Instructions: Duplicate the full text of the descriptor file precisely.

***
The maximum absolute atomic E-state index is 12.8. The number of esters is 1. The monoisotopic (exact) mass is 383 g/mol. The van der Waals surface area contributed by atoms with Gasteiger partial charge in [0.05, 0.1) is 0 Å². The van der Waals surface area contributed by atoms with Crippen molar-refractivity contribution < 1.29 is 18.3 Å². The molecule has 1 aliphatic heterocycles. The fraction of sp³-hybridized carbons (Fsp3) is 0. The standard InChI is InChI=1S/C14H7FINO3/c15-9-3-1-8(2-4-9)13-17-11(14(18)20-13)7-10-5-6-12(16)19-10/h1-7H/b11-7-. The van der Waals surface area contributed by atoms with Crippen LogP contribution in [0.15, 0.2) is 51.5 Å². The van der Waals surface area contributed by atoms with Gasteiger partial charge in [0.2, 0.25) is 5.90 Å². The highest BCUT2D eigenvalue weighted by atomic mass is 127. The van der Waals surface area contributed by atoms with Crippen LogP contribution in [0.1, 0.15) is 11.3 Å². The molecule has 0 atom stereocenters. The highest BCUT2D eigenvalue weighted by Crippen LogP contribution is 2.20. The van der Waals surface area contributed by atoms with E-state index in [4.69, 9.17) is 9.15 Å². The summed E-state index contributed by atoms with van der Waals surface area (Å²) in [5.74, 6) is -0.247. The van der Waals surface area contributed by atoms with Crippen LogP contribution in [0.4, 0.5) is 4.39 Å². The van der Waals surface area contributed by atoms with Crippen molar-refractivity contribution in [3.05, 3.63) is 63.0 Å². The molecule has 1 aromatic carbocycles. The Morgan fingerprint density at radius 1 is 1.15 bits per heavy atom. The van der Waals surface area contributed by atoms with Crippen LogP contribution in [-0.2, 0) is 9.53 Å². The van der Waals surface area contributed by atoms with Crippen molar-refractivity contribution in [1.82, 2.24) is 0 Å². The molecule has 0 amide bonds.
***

The maximum absolute atomic E-state index is 12.8. The number of esters is 1. The monoisotopic (exact) mass is 383 g/mol. The van der Waals surface area contributed by atoms with Gasteiger partial charge in [0.05, 0.1) is 0 Å². The van der Waals surface area contributed by atoms with Crippen molar-refractivity contribution < 1.29 is 18.3 Å². The molecule has 1 aliphatic heterocycles. The fraction of sp³-hybridized carbons (Fsp3) is 0. The standard InChI is InChI=1S/C14H7FINO3/c15-9-3-1-8(2-4-9)13-17-11(14(18)20-13)7-10-5-6-12(16)19-10/h1-7H/b11-7-. The van der Waals surface area contributed by atoms with Crippen LogP contribution in [0.15, 0.2) is 51.5 Å². The van der Waals surface area contributed by atoms with Gasteiger partial charge in [0.2, 0.25) is 5.90 Å². The highest BCUT2D eigenvalue weighted by atomic mass is 127. The van der Waals surface area contributed by atoms with Crippen LogP contribution in [0.1, 0.15) is 11.3 Å². The molecule has 0 atom stereocenters. The highest BCUT2D eigenvalue weighted by Crippen LogP contribution is 2.20. The van der Waals surface area contributed by atoms with E-state index in [4.69, 9.17) is 9.15 Å². The summed E-state index contributed by atoms with van der Waals surface area (Å²) in [5.74, 6) is -0.247. The van der Waals surface area contributed by atoms with Crippen LogP contribution in [0.4, 0.5) is 4.39 Å². The van der Waals surface area contributed by atoms with Crippen molar-refractivity contribution in [3.05, 3.63) is 63.0 Å². The molecule has 1 aromatic carbocycles. The Morgan fingerprint density at radius 1 is 1.15 bits per heavy atom. The van der Waals surface area contributed by atoms with Crippen LogP contribution in [-0.2, 0) is 9.53 Å². The van der Waals surface area contributed by atoms with Crippen molar-refractivity contribution in [1.82, 2.24) is 0 Å². The molecule has 0 amide bonds.